Searching for a High: Can Google Predict the Stock Market?
An analysis of changes in Google query volume for search terms related to finance reveals patterns that could be interpreted as early-warning signs of stock market moves.
Tobias Preis, of England's Warwick Business School, Helen Susannah Moat, of University College London, and H. Eugene Stanley, of Boston University analysed changes in the frequency of 98 terms, such as 'revenue', 'unemployment', credit' and 'nasdaq', in Google searches from 2004 to 2011. (see graph)
Preis, Moat and Stanley found that using these changes in search volume as the basis of a trading strategy investing in the Dow Jones Industrial Average Index could have led to substantial profit.
In their paper entitled Quantifying Trading Behavior in Financial Markets published in Nature Publishing Group’s Scientific Reports, the team of academics demonstrate that trading on the basis of the number of queries on Google using the keyword 'debt' could have brought in returns of up to 326 per cent (see graph).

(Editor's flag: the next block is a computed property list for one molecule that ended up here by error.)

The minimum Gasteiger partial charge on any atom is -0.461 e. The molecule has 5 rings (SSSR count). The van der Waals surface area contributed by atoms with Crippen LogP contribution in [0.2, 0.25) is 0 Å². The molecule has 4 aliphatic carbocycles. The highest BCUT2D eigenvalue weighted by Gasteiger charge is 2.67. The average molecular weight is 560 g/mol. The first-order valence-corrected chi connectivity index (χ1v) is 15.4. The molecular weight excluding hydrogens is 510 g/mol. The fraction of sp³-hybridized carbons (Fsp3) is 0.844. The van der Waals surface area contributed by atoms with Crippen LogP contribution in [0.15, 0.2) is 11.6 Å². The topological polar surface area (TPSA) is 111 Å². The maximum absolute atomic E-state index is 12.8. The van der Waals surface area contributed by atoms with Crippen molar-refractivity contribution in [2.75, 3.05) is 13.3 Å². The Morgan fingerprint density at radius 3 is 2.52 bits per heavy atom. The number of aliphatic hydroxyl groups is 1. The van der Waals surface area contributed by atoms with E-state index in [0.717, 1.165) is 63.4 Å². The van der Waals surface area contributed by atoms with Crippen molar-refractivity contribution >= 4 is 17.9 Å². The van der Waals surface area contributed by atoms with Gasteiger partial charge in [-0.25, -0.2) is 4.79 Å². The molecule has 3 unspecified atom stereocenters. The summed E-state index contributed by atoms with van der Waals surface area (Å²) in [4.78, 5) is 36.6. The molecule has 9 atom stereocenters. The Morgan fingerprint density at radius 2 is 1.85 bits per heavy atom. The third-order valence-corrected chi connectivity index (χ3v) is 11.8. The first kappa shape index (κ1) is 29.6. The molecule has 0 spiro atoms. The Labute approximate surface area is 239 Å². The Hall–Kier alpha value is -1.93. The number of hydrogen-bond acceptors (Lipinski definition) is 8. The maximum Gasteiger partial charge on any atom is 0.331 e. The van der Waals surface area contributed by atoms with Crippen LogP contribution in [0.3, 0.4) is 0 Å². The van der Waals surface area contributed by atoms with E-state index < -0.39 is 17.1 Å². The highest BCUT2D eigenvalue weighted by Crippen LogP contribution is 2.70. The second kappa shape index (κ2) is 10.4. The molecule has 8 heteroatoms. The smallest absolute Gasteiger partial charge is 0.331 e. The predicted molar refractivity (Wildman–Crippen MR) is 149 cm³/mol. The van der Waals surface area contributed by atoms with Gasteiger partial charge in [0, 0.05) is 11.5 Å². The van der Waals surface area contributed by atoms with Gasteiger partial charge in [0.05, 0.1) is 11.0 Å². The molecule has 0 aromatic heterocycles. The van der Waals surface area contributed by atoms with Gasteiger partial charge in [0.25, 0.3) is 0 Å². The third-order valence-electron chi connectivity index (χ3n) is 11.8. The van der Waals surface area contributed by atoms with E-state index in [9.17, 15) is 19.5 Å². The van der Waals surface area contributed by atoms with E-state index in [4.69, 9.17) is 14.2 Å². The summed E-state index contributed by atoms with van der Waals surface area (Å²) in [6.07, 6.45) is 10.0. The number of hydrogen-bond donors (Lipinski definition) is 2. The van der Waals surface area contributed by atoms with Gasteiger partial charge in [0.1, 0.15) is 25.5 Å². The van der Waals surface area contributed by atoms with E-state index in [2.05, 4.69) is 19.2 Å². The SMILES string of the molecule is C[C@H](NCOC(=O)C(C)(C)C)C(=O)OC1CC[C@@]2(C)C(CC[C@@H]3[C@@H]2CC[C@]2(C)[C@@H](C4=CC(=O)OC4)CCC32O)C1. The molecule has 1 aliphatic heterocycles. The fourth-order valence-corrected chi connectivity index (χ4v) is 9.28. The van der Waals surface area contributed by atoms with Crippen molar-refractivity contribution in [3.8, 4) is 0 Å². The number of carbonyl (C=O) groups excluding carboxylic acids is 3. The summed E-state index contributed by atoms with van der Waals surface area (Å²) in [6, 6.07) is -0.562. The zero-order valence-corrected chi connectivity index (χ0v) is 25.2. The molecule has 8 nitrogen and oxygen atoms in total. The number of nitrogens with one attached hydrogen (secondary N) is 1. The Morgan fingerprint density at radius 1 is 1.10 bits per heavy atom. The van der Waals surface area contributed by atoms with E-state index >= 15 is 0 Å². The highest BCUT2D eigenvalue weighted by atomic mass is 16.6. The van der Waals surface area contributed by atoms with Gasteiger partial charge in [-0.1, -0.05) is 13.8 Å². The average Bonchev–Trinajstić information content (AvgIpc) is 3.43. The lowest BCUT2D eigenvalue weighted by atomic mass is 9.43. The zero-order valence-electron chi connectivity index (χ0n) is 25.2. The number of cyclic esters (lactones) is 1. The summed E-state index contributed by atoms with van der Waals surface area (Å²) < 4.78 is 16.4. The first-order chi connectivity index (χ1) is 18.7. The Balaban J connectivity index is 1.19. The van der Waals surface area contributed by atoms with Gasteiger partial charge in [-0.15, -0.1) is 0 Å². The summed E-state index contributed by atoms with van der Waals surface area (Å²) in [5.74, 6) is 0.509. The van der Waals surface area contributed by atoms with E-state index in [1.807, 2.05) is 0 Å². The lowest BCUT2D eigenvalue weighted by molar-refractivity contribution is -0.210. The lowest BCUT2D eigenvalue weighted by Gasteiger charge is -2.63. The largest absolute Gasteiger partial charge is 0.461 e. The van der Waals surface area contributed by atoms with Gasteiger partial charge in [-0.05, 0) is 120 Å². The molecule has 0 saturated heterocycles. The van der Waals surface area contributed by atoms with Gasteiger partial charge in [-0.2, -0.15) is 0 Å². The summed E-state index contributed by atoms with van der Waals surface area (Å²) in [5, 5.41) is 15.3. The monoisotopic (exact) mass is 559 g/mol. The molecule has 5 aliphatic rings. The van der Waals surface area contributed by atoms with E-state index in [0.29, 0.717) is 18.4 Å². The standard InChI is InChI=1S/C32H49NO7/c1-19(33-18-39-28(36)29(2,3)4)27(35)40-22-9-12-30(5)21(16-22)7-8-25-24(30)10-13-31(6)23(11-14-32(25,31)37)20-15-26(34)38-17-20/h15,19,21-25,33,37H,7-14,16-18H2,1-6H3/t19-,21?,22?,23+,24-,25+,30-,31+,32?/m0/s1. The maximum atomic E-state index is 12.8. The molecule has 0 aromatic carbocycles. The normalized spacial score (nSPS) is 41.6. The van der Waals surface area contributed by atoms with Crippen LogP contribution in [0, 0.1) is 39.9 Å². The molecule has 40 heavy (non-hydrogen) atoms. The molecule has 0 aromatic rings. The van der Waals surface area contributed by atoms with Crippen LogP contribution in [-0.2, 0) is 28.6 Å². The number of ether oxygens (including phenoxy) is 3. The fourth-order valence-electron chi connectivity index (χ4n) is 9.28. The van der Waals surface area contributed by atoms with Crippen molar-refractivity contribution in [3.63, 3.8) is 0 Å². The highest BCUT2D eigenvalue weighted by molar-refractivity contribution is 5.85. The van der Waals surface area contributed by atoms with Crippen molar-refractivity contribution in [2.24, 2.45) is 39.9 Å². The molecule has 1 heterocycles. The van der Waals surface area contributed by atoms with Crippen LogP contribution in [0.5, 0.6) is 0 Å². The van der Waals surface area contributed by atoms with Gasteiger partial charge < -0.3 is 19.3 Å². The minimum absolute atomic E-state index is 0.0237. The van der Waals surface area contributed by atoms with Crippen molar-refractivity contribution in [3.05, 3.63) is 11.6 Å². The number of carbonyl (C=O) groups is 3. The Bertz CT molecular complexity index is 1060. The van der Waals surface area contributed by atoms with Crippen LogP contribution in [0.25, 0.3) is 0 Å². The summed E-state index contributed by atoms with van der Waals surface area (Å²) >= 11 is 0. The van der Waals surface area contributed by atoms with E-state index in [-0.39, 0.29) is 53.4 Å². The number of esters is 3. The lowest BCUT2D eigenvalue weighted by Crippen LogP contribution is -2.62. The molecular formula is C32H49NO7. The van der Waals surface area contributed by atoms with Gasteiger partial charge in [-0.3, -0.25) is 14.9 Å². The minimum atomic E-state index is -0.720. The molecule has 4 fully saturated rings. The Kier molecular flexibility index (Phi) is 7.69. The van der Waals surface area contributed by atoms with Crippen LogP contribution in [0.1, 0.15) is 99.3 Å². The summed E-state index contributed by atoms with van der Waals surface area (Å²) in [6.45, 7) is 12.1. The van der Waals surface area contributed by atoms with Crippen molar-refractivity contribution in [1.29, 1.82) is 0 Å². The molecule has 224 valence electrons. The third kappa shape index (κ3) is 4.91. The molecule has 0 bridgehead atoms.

Dr. Preis, Associate Professor of Behavioural Science at Warwick Business School, said: "We found that changes in the volume of certain Google search terms could be used as early warning signs of subsequent stock market movement."
The research supports the idea that drops in the financial market may be preceded by periods of investor concern. Investors may search for more information about the market before they are prepared to sell at lower prices. Conversely, the researchers found that drops in interest in financial topics could be used as a signal for subsequent stock market rises.
"Analysis of Google Trends data may offer a new perspective on the decision making processes of market participants during periods of large market movements", said Dr. Moat, based at University College London.
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